Acute pancreatitis is the reversible paranchymal injury related to the pancreatic inflammation, which can be observed in local and distant extrapancreatic tissues.Gallstones are among the major causes.Small gallstones and sludge are the most frequent acute pancreatitis causes in the Western world[2,3]. If any etiological factor cannot be detected, the disease is referred to as idiopathic acute pancreatitis. However, some of these cases can be related to microlithiasis.
Acute pancreatitis caused by gallstones was defined in 1901 by Eugene Opie with the common canal theory.Gallstones fall to the duodenum in 70% of the cases[5,6].However, this situation may differ with the severity of acute pancreatitis, duration of the temporary obstruction in the middle canal or its persistance.
In this review, diagnosis, prediction criteria for pancreatitis severity, scoring systems and treatment approaches for acute biliary pancreatitis(ABP), which is among the most frequently observed acute pancreatitis.
The diagnosis of acute pancreatitis is made if at least two of the following three criteria are met: 1-Acute abdominal pain 2- Elevated pancreatic enzyme levels in blood, urine or acidic liquid 3- Abnormal imaging findings in pancreas that are related with acute pancreatitis.If the diagnosis is made on this basis, other pancreatic diseases and acute abdomen reasons can be ruled out.Distinguishing between acut biliary pancreatitis and other causes of acute pancreatitis is important for disease management and prognosis.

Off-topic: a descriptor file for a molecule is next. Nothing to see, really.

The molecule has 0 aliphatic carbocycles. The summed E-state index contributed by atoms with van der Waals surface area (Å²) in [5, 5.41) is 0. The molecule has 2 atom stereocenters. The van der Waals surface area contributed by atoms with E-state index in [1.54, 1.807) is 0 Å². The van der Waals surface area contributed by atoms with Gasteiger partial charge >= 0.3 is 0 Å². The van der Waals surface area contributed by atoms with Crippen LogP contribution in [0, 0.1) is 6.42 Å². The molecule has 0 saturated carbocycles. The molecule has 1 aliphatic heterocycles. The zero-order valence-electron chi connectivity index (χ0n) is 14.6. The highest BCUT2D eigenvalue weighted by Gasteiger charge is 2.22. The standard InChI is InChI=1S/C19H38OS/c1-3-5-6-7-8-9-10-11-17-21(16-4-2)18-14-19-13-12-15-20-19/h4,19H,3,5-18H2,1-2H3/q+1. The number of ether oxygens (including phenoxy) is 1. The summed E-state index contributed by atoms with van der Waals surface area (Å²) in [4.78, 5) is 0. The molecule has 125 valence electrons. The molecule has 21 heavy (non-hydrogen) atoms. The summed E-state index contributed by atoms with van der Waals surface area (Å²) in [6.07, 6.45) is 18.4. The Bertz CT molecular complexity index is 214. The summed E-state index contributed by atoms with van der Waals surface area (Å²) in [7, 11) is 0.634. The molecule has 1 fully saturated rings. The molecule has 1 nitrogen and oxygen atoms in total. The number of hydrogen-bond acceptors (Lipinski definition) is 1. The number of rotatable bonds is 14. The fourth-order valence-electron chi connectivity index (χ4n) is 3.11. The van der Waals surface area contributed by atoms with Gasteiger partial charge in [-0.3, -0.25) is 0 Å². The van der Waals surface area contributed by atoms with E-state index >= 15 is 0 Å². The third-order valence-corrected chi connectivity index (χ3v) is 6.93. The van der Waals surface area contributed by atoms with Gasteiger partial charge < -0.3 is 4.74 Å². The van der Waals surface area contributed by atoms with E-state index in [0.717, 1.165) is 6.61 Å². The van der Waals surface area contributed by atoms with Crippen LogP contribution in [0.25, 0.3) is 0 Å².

Symptoms and signs
Various clinical symptoms and signs, including abdominal pain, nausea, vomiting, ileus, subileus, reduced bowel sound, fever, jaundice, pain extending to the dorsum, shock, anorexia, abdominal muscular rigidity and neurological symptoms can be observed in acute pancreatitis.
Acute pancreatitis sometimes cause color change in the skin in side abdominal wall(Grey Turner’s sign), around the belly(Cullen’s sign), or on the lower part of inguinal ligament(Fox’s sign).
Abdominal pain is observed in approximately 95% of the cases.In patients with biliary pancreatitis, pain is localized more on the right upper quadrant[8,9].The presence of gallstones in patient history helps to consider ABP in the diagnosis. Vomiting is associated with peripancreatic inflammation extending to the posterior gastric wall and local/generalized ileus.
Other frequent symptoms and signs in patients with acute pancreatitis includepain extending to the dorsum, loss of appetite, jaundice, muscular defence, meteroism and hematemesis.
Current diagnostic biomarkers
Serum amilase and lipase levels are standard blood tests. Serum amilase levels increase rapidly in the onset ofacute pancreatitis (3-6 hours), persist for 3-5 days.Moreover, amilase levels may increase due to other reasons except acute pancreatitis, such as perforated peptic ulcer, perforated/obstructed bowel, mesenteric infarction, trauma, salivary diseases, cholecystitis andperitonitis. Lipase values are more sensitive compared to amilase. In addition to these, hyperglysemia, hypocalcemia, leukocytosis, anemia, moderate hyperbilirubinemia and an increase in liver enzyme levels can be observed.